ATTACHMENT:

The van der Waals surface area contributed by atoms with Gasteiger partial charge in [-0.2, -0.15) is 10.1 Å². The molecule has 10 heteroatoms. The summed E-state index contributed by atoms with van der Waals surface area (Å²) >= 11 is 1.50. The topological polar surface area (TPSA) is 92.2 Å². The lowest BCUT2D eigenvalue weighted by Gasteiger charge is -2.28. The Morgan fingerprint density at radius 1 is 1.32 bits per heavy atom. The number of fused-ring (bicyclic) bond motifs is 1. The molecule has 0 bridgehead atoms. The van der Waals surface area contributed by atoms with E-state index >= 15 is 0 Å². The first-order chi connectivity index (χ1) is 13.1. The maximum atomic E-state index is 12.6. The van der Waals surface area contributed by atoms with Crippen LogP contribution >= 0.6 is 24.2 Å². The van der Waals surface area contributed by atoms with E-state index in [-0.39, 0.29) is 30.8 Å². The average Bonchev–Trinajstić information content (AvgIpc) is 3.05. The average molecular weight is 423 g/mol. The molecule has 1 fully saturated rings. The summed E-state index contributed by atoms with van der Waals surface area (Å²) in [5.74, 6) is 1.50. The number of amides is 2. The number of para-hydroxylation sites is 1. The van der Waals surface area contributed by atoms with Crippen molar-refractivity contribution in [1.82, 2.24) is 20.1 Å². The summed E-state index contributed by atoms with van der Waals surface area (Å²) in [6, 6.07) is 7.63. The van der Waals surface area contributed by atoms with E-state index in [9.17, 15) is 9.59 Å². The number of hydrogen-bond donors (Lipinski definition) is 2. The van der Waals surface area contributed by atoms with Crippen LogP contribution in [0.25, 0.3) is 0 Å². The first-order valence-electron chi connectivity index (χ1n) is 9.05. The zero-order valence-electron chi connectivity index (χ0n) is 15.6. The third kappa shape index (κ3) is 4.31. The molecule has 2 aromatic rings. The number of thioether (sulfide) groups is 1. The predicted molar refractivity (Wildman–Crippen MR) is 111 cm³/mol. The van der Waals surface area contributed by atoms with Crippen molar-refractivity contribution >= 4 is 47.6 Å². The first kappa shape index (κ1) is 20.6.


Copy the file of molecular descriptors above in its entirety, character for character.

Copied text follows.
The van der Waals surface area contributed by atoms with Gasteiger partial charge in [-0.2, -0.15) is 10.1 Å². The molecule has 10 heteroatoms. The summed E-state index contributed by atoms with van der Waals surface area (Å²) >= 11 is 1.50. The topological polar surface area (TPSA) is 92.2 Å². The lowest BCUT2D eigenvalue weighted by Gasteiger charge is -2.28. The Morgan fingerprint density at radius 1 is 1.32 bits per heavy atom. The number of fused-ring (bicyclic) bond motifs is 1. The molecule has 0 bridgehead atoms. The van der Waals surface area contributed by atoms with E-state index >= 15 is 0 Å². The first-order chi connectivity index (χ1) is 13.1. The maximum atomic E-state index is 12.6. The van der Waals surface area contributed by atoms with Crippen LogP contribution >= 0.6 is 24.2 Å². The van der Waals surface area contributed by atoms with E-state index in [-0.39, 0.29) is 30.8 Å². The average Bonchev–Trinajstić information content (AvgIpc) is 3.05. The average molecular weight is 423 g/mol. The molecule has 1 fully saturated rings. The summed E-state index contributed by atoms with van der Waals surface area (Å²) in [5.74, 6) is 1.50. The number of amides is 2. The number of para-hydroxylation sites is 1. The van der Waals surface area contributed by atoms with Crippen molar-refractivity contribution in [1.82, 2.24) is 20.1 Å². The summed E-state index contributed by atoms with van der Waals surface area (Å²) in [6, 6.07) is 7.63. The van der Waals surface area contributed by atoms with E-state index in [9.17, 15) is 9.59 Å². The number of hydrogen-bond donors (Lipinski definition) is 2. The van der Waals surface area contributed by atoms with Crippen LogP contribution in [0.25, 0.3) is 0 Å². The first-order valence-electron chi connectivity index (χ1n) is 9.05. The zero-order valence-electron chi connectivity index (χ0n) is 15.6. The third kappa shape index (κ3) is 4.31. The molecule has 2 aromatic rings. The number of thioether (sulfide) groups is 1. The predicted molar refractivity (Wildman–Crippen MR) is 111 cm³/mol. The van der Waals surface area contributed by atoms with Crippen molar-refractivity contribution >= 4 is 47.6 Å². The first kappa shape index (κ1) is 20.6.